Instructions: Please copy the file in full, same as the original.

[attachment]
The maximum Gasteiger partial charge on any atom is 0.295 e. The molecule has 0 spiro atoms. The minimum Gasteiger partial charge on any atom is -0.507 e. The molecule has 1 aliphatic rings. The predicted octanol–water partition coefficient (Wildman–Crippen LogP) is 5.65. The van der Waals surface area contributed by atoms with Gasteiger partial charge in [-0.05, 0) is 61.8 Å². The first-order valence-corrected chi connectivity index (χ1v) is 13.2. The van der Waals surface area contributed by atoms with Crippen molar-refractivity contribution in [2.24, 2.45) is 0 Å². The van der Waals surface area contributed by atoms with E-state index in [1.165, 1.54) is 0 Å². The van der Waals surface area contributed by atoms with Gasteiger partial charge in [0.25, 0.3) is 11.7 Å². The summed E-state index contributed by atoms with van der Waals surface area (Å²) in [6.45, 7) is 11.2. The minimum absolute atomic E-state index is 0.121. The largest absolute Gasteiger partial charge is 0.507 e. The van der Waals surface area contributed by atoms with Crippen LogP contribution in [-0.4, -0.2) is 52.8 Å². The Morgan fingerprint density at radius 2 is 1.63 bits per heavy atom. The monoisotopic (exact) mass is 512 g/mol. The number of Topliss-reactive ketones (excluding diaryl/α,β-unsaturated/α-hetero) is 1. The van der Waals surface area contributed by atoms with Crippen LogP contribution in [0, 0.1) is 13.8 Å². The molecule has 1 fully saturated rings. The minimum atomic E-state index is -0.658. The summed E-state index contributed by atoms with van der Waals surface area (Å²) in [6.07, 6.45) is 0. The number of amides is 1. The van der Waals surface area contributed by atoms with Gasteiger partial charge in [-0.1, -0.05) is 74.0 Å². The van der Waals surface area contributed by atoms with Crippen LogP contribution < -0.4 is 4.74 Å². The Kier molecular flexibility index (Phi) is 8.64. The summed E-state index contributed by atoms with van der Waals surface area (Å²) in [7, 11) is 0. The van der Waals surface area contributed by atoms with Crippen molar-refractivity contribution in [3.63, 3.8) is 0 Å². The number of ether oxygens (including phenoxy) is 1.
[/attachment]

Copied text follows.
The maximum Gasteiger partial charge on any atom is 0.295 e. The molecule has 0 spiro atoms. The minimum Gasteiger partial charge on any atom is -0.507 e. The molecule has 1 aliphatic rings. The predicted octanol–water partition coefficient (Wildman–Crippen LogP) is 5.65. The van der Waals surface area contributed by atoms with Gasteiger partial charge in [-0.05, 0) is 61.8 Å². The first-order valence-corrected chi connectivity index (χ1v) is 13.2. The van der Waals surface area contributed by atoms with Crippen molar-refractivity contribution in [2.24, 2.45) is 0 Å². The van der Waals surface area contributed by atoms with E-state index in [1.165, 1.54) is 0 Å². The van der Waals surface area contributed by atoms with Gasteiger partial charge in [0.25, 0.3) is 11.7 Å². The summed E-state index contributed by atoms with van der Waals surface area (Å²) in [6.45, 7) is 11.2. The minimum absolute atomic E-state index is 0.121. The largest absolute Gasteiger partial charge is 0.507 e. The van der Waals surface area contributed by atoms with Crippen LogP contribution in [-0.4, -0.2) is 52.8 Å². The Morgan fingerprint density at radius 2 is 1.63 bits per heavy atom. The monoisotopic (exact) mass is 512 g/mol. The number of Topliss-reactive ketones (excluding diaryl/α,β-unsaturated/α-hetero) is 1. The van der Waals surface area contributed by atoms with Crippen LogP contribution in [0, 0.1) is 13.8 Å². The molecule has 1 fully saturated rings. The minimum atomic E-state index is -0.658. The summed E-state index contributed by atoms with van der Waals surface area (Å²) in [6.07, 6.45) is 0. The number of amides is 1. The van der Waals surface area contributed by atoms with Gasteiger partial charge in [-0.1, -0.05) is 74.0 Å². The van der Waals surface area contributed by atoms with Crippen LogP contribution < -0.4 is 4.74 Å². The Kier molecular flexibility index (Phi) is 8.64. The summed E-state index contributed by atoms with van der Waals surface area (Å²) in [7, 11) is 0. The van der Waals surface area contributed by atoms with Crippen molar-refractivity contribution in [3.63, 3.8) is 0 Å². The number of ether oxygens (including phenoxy) is 1.